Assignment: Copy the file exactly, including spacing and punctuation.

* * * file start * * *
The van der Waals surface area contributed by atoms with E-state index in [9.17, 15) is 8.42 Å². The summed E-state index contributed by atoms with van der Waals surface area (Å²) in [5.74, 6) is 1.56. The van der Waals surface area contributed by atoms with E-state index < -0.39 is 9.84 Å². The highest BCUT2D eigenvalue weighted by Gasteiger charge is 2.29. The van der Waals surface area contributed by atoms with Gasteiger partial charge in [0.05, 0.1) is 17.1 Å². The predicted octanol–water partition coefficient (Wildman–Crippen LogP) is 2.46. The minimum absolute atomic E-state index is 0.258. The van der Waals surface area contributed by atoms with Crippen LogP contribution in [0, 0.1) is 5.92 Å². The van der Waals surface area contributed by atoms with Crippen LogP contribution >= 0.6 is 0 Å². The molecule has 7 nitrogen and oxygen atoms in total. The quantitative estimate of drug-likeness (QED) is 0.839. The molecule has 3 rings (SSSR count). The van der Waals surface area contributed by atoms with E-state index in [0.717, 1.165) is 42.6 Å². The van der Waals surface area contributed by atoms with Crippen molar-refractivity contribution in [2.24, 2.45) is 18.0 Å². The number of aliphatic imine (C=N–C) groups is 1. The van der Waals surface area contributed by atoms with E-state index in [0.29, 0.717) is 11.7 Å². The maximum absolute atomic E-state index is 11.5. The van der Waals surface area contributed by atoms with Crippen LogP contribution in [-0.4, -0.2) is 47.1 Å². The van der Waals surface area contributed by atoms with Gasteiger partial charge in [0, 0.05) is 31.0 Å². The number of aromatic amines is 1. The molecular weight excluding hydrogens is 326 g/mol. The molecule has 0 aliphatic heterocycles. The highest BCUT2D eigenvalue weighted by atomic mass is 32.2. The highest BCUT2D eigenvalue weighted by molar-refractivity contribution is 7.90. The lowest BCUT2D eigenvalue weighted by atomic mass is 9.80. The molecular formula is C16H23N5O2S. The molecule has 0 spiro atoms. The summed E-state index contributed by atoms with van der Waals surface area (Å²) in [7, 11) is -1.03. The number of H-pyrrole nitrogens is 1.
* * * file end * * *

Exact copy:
The van der Waals surface area contributed by atoms with E-state index in [9.17, 15) is 8.42 Å². The summed E-state index contributed by atoms with van der Waals surface area (Å²) in [5.74, 6) is 1.56. The van der Waals surface area contributed by atoms with E-state index < -0.39 is 9.84 Å². The highest BCUT2D eigenvalue weighted by Gasteiger charge is 2.29. The van der Waals surface area contributed by atoms with Gasteiger partial charge in [0.05, 0.1) is 17.1 Å². The predicted octanol–water partition coefficient (Wildman–Crippen LogP) is 2.46. The minimum absolute atomic E-state index is 0.258. The van der Waals surface area contributed by atoms with Crippen LogP contribution in [0, 0.1) is 5.92 Å². The van der Waals surface area contributed by atoms with Crippen LogP contribution >= 0.6 is 0 Å². The molecule has 7 nitrogen and oxygen atoms in total. The quantitative estimate of drug-likeness (QED) is 0.839. The molecule has 3 rings (SSSR count). The van der Waals surface area contributed by atoms with E-state index in [0.717, 1.165) is 42.6 Å². The van der Waals surface area contributed by atoms with Crippen molar-refractivity contribution in [2.24, 2.45) is 18.0 Å². The number of aliphatic imine (C=N–C) groups is 1. The van der Waals surface area contributed by atoms with E-state index in [0.29, 0.717) is 11.7 Å². The maximum absolute atomic E-state index is 11.5. The van der Waals surface area contributed by atoms with Crippen LogP contribution in [-0.4, -0.2) is 47.1 Å². The van der Waals surface area contributed by atoms with Gasteiger partial charge in [0, 0.05) is 31.0 Å². The number of aromatic amines is 1. The molecular weight excluding hydrogens is 326 g/mol. The molecule has 0 aliphatic heterocycles. The highest BCUT2D eigenvalue weighted by atomic mass is 32.2. The highest BCUT2D eigenvalue weighted by molar-refractivity contribution is 7.90. The lowest BCUT2D eigenvalue weighted by atomic mass is 9.80. The molecular formula is C16H23N5O2S. The molecule has 0 spiro atoms. The summed E-state index contributed by atoms with van der Waals surface area (Å²) in [7, 11) is -1.03. The number of H-pyrrole nitrogens is 1.